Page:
EC must look at domination

EC must look at domination

Thaksin Shinawatra is swamped by supporters as he enters the Pheu Thai headquarters on Tuesday. (Photo: Varuth Hirunyatheb)
Thaksin Shinawatra is swamped by supporters as he enters the Pheu Thai headquarters on Tuesday. (Photo: Varuth Hirunyatheb)

The hero's welcome which the Pheu Thai Party gave to the paroled former prime minister -- Thaksin Shinawatra -- during his visit to the party's head office was anything but a surprise.

Since leaving hospital on early parole last month, Thaksin -- who has over the past six months been claiming he is gravely ill -- has kept himself in the limelight.

He even paid a visit to Chiang Mai, where he was treated by authorities as a VIP.

There were reports of road closures to facilitate his motorcade and during the trip he was surrounded by several senior government officials as well as red-shirt members.

His dinner with Prime Minister Srettha Thavisin and former prime minister and brother-in-law Somchai Wongsawat in Chiang Mai also drew public attention.

Thaksin has said he will again visit the capital of the North, formerly Pheu Thai's political stronghold, next month to celebrate Songkran.

While meeting Pheu Thai MPs on Monday, Thaksin told them he would cater to their needs if they want him to visit their electorates in the provinces.

Pheu Thai heavyweights tried to downplay Thaksin's activities, dismissing observers' interpretations that his high-profile visits to several places, particularly the party's headquarters, was a show of power and his attempts to restore the party's fame.

Yet his critics and members of the public think otherwise. Some even see Thaksin's eagerness as a dire need to counter the ever-popular Move Forward Party.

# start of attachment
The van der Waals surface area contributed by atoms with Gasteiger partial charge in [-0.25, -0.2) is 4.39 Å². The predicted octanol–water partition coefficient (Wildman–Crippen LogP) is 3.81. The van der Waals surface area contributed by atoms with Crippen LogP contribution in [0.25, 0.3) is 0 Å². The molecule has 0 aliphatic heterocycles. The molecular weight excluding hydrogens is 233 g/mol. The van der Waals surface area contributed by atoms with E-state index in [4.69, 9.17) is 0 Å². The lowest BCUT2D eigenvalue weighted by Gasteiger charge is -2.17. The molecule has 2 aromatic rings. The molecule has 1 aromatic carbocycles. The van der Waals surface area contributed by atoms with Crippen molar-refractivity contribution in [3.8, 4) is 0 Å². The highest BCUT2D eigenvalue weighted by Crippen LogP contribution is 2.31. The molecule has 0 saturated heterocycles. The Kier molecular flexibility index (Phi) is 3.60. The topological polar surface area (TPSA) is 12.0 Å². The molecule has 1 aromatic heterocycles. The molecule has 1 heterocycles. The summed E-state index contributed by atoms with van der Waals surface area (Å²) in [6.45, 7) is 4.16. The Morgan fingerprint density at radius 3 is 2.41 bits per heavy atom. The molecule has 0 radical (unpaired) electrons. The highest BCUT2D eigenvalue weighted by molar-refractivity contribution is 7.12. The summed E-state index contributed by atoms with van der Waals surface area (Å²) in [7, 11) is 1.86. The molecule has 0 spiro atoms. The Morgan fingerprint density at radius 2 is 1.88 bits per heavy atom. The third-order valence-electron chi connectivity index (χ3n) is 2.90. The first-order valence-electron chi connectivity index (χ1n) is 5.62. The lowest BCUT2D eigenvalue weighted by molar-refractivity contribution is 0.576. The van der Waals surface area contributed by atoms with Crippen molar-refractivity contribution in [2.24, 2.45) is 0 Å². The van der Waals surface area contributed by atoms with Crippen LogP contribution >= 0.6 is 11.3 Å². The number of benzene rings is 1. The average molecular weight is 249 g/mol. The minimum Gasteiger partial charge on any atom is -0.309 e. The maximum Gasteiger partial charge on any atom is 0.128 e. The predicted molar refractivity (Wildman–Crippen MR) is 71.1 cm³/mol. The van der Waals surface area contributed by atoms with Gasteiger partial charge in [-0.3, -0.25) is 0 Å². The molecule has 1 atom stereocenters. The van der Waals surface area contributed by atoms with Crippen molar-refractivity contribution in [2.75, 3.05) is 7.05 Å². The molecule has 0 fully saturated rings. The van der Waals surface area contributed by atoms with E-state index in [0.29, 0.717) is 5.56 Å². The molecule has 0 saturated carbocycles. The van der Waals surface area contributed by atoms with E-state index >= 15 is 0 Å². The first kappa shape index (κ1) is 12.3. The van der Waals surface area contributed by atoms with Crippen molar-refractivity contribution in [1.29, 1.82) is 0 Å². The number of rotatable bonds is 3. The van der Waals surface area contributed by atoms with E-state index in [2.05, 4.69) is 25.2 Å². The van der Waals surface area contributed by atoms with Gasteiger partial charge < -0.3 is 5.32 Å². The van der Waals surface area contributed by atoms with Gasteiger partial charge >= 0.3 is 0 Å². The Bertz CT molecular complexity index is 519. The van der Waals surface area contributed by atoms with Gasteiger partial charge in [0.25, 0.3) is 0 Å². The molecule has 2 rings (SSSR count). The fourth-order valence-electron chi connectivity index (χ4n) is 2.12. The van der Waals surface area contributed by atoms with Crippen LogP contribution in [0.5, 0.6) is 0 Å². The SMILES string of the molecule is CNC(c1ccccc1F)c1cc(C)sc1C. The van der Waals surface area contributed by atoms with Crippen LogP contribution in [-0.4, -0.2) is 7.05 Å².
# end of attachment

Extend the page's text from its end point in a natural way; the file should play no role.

Opinion polls conducted by Nida indicated the MFP, which failed to form a government last August and is now the party leading the opposition, is still ahead in the public approval stakes by far.

There are also questions over whether Thaksin is trying to "control" Pheu Thai party members -- a breach of Sections 28 and 29 of the Political Parties Act which prohibits interference in a party's affairs by non-member individuals or outsiders.

According to Section 28, a party that allows interference could face dissolution, while its executive board could be banned from politics for 10 years.

Violators of Section 29, ie outsiders who control and or interfere in a party's affairs, could face a 5-10 year jail term, and up to 100,000 baht in fines, or both.

They could also be stripped of their election rights.

In the past, some political activists lodged complaints, based on the two aforementioned sections, against Pheu Thai, but their allegations were dropped given a lack of evidence.

But Thaksin's visit to Pheu Thai Party headquarters is different.

In fact, few if any believe Thaksin's wish to spend more time with his grandchildren was the main reason for his homecoming, or that he has "no passion for politics."

What he's done since getting parole proves otherwise. It's important for the Election Commission (EC) to take the matter more seriously and see that there has been interference by Thaksin and whether this is in breach of any laws.

Of course, this newspaper does not endorse party dissolution from just any cause. However, it's a principle that anyone breaching the law must be duly punished without exception.

It's the duty of the EC -- which is processing the possible dissolution of the MFP -- to prove there are no double standards, and that all parties are treated equally under the rule of law, without any compromise.


Bangkok Post editorial column

These editorials represent Bangkok Post thoughts about current issues and situations.

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